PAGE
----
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    #10  
    Quote Originally Posted by BobKy View Post
    So true!

    When the ringing in their ears won't stop,they will start turning down the volume and do more to protect what remaining hearing they have...or they will become deaf. Unfortunately, the hearing damage is cumulative and not reversible.
    It's really an awful thing. I'm so thankful that when I was younger I had sensitive ears so I never wanted loud music in my ears.!
    “We are stronger than we think we are. We have courage that we do not recognize until we need it. We are equal to challenges that we haven't even imagined yet.”
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    #11  
    Sometimes when my wife says to me "Huh? What did you say?"

    I immediately respond with, "I said, your hair looks nice."

    This works especially well when your previous comment to her was a sarcastic (muttered) comment in response to one of her nags.
    The Law of Logical Argument: Anything is possible if you don't know what you are talking about.
  11. #12  
    i need to use that
  12. #13  
    I'd rather they ruin their ears instead of blurting the music through their phone speakers in public transport all the time. I've got no problem with music, I've got no problem with loud music, but the distorted basses and trebles make my ears and brain hurt. How indifferent do you have to be to music to accept that sound quality in ANY situation?
    'til we meet again.
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    #14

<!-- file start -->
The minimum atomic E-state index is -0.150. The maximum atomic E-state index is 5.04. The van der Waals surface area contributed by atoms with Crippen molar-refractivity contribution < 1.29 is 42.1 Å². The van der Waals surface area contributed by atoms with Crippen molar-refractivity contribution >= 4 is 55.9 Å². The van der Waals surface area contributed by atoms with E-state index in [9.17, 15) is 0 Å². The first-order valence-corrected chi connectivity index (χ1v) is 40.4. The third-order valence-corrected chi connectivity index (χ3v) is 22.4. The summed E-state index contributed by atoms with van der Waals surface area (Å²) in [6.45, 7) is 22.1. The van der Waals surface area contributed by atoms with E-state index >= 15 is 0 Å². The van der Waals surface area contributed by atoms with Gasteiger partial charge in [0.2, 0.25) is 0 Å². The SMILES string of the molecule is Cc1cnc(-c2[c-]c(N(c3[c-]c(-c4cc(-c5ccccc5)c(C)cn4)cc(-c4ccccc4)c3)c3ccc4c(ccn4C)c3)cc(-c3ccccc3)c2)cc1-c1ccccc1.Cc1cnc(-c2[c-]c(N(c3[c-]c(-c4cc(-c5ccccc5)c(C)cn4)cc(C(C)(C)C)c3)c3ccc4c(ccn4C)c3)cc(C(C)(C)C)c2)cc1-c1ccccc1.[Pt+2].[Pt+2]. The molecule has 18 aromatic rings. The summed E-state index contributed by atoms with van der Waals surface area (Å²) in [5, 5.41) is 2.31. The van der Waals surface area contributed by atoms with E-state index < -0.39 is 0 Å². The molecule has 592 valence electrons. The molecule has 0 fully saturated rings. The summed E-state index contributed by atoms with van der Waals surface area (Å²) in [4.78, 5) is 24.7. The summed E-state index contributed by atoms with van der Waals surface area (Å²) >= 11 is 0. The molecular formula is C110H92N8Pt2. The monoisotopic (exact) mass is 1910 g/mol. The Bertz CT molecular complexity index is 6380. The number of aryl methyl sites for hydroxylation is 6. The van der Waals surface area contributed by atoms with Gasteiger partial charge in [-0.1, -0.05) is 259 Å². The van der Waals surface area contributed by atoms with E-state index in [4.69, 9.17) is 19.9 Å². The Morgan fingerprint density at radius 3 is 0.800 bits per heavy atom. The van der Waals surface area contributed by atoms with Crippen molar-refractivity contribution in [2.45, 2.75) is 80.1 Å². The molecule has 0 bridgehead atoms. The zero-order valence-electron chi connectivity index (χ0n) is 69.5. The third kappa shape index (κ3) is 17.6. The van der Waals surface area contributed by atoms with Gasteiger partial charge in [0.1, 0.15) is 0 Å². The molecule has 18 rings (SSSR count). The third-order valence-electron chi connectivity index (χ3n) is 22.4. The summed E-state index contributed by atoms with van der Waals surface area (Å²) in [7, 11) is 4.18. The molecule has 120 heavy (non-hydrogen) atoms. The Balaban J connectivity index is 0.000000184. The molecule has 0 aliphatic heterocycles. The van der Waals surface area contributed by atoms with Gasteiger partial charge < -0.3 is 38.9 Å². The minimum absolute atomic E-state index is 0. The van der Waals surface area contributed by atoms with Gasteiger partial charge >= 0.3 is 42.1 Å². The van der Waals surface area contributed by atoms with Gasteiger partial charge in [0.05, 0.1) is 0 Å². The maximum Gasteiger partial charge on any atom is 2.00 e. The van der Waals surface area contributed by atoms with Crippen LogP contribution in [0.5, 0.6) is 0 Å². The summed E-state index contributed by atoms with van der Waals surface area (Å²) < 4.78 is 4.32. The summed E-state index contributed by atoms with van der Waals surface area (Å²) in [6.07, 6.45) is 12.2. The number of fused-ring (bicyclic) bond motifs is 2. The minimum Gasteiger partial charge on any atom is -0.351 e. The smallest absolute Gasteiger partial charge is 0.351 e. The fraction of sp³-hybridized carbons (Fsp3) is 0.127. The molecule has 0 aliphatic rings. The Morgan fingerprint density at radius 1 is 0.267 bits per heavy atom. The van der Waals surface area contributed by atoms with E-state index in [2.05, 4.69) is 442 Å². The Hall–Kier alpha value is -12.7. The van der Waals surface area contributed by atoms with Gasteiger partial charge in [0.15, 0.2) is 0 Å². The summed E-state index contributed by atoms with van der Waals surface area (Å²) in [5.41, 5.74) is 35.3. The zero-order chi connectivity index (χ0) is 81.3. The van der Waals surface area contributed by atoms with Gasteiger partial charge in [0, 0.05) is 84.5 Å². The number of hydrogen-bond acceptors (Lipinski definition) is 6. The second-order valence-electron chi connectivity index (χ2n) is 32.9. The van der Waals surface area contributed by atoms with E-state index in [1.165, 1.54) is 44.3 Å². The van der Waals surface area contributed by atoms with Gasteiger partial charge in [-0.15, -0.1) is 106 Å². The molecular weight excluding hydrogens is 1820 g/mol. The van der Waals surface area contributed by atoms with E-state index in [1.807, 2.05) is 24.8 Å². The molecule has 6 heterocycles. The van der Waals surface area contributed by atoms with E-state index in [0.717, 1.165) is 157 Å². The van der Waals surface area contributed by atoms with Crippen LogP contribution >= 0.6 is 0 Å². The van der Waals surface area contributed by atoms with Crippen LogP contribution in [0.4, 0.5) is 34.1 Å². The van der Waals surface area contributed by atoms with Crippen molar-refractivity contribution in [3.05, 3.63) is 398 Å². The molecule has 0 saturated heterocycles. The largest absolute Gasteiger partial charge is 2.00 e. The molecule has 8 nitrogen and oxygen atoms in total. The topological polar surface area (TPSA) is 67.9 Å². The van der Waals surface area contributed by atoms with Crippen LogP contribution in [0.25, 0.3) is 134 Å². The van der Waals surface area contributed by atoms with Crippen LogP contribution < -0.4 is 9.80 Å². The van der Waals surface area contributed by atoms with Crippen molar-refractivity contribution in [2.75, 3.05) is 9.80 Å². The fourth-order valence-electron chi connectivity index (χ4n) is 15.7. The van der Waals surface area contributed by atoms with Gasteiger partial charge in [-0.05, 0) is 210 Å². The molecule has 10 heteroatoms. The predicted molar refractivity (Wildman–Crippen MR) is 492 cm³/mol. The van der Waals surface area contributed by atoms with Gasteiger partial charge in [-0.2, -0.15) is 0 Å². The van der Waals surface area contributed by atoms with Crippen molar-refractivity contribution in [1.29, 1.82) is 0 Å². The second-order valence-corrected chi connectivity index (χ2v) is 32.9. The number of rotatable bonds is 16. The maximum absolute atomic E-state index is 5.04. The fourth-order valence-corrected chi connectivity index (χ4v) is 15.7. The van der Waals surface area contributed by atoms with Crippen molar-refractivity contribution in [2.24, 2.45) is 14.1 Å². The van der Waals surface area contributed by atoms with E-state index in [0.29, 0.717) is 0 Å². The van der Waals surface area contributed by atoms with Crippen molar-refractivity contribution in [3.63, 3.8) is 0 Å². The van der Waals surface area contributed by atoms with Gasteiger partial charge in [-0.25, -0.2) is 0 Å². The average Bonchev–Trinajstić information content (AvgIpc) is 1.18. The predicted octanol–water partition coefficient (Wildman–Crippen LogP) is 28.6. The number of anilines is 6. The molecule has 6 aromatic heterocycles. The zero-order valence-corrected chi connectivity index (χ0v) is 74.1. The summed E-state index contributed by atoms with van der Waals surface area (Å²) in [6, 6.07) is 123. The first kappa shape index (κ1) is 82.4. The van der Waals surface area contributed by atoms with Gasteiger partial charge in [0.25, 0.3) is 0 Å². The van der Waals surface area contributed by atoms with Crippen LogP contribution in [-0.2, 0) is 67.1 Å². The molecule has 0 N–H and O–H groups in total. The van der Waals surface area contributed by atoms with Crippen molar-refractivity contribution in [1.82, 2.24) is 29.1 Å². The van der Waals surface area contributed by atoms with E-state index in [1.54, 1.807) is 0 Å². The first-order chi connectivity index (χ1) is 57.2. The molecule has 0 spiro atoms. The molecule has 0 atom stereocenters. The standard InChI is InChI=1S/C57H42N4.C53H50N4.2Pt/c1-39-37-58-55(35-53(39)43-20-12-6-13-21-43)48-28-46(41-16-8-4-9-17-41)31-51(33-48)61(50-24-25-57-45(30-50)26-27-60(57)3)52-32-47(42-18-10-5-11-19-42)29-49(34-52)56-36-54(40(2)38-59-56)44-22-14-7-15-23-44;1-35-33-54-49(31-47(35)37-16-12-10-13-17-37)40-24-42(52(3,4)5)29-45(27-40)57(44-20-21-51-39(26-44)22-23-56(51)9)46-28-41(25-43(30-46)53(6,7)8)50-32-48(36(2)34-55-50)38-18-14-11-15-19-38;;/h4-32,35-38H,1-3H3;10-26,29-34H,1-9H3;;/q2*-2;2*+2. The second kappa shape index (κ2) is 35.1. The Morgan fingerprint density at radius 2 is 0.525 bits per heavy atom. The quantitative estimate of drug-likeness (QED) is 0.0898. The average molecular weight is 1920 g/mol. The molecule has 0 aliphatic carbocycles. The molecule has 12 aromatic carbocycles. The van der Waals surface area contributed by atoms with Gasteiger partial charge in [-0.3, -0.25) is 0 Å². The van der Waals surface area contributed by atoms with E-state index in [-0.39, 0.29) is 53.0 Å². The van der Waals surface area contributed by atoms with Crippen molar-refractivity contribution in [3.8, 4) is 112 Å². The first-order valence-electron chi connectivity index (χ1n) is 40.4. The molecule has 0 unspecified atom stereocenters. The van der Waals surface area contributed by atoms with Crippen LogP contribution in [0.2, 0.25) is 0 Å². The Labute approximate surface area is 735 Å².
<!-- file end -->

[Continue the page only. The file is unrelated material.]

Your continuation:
Quote Originally Posted by knobbysideup View Post
    You jest, but the way volume is implemented on WebOS, this is a serious problem for us. When connected to speakers, I have the volume all the way up to be nominal with what the radio would be, for example, in the car. If I put my headphones in, this is obviously going to be VERY LOUD!!!. Worse, the volume cannot be lowered until the music actually starts playing because of the way that WebOS apps control different sources. Until the music actually starts playing, the volume control on the phone controls the volume of notifications, not the music, even though I'm in the music player app (net2streams in this case).
    Wait a minute. Are you saying it is impossible to start your music without your earbuds in and then adjust your volume???? - Note sarcasm


    On a different slant. I never as a teen/young adult ever ever went to a concert or listened to the stereo really loud and I never listen to my car stereo above 10 (it goes to 40) - again please note the sarcasm.

    However, I do really think this is an issue and I frequently request my children to lower the volume to a reasonable level that allows them to enjoy their music without it being so loud as for me to be able to hear it too.

    Of course, my children do experience what good hearing is vicariously. They often complain that my hearing is too good since they can't even fart a block away without me hearing it.
    Last edited by djmcgee; 08/25/2010 at 02:34 PM. Reason: fun and need
    Dan